Aim to develop new drug delivery technologies
AstraZeneca and the University of Manchester are linking up to develop cutting-edge technologies to enhance the way drugs work and deliver better health outcomes for patients.
The partnership will come together as the North West Centre for Advanced Drug Delivery housed in Manchester Pharmacy School and will have links into a wide range of research groups throughout the University.
The centre aims to deliver enhanced fundamental understanding of drug delivery systems including relevant aspects of biology and physiology in cancer and other therapeutic areas of interest to AstraZeneca.
The aim is to deliver a portfolio of advanced drug delivery technologies for use with AstraZeneca drugs.
The collaboration will run for an initial period of five years, with academic researchers and AstraZeneca scientists benefiting from their close proximity and the increased open innovation happening across the two organisations.
The close proximity between our two facilities and the great pool of talent in both organisations provides considerable potential for the creation of groundbreaking innovations in advanced drug delivery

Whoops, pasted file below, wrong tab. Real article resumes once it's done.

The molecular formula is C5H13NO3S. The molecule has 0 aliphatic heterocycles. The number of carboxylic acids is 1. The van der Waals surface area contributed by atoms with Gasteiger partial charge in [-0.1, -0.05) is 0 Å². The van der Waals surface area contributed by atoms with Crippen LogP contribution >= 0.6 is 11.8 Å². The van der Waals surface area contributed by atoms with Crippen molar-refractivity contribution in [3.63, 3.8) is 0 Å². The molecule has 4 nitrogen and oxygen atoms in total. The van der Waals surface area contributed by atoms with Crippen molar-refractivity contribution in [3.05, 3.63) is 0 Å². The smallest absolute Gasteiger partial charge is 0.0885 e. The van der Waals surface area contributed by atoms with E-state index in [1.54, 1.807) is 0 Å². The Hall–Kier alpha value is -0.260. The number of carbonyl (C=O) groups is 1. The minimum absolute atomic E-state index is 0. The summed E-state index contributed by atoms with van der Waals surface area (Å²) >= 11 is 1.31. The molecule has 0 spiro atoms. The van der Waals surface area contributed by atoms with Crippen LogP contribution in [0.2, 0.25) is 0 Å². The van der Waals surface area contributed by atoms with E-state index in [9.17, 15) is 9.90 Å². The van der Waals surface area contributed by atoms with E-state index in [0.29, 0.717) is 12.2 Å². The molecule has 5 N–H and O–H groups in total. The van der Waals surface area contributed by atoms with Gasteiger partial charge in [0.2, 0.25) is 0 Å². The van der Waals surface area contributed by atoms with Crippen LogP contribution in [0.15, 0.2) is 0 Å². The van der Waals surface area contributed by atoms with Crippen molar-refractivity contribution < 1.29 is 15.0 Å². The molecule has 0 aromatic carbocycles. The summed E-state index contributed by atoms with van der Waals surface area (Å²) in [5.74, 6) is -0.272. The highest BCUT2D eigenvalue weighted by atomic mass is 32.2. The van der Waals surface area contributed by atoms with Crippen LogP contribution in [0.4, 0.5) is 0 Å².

AstraZeneca scientists will be fully engaged in research projects, while University of Manchester researchers will have the opportunity to apply their science in the company’s drug development programmes.
The new centre will be led by academic Professor Nicola Tirelli and by Dr Marcel de Matas from AstraZeneca, and will see researchers across a range of disciplines working side-by-side with scientists in AstraZeneca’s Pharmaceutical Development group based on the Macclesfield Campus in Cheshire.
This work will complement another partnership at the Manchester Pharmacy School, where scientists from the Quantitative Clinical Pharmacology organisation at AstraZeneca have joined with academics from the School to form a Modelling and Simulation Centre.
In addition, scientists from AstraZeneca Pharmaceutical Development also plan to be more closely engaged with the delivery of undergraduate and postgraduate courses at the Manchester Pharmacy School. This will involve AstraZeneca staff teaching some elements of academic courses, with students and academic staff also visiting AstraZeneca.
This collaboration will provide students with a first-hand view of what it means to work in the pharmaceutical industry
Dr Victoria Silkstone, Placements Lead from the Manchester Pharmacy School, said: 'This collaboration will provide students with a first-hand view of what it means to work in the pharmaceutical industry and will provide potential opportunities for our talent to be considered for any suitable roles that might be available at AstraZeneca.'
Dr Paul Stott, Vice President, Product Development at AstraZeneca, added: 'The close proximity between our two facilities and the great pool of talent in both organisations provides considerable potential for the creation of groundbreaking innovations in advanced drug delivery, which we hope will make a meaningful difference to the health of patients suffering from serious diseases.'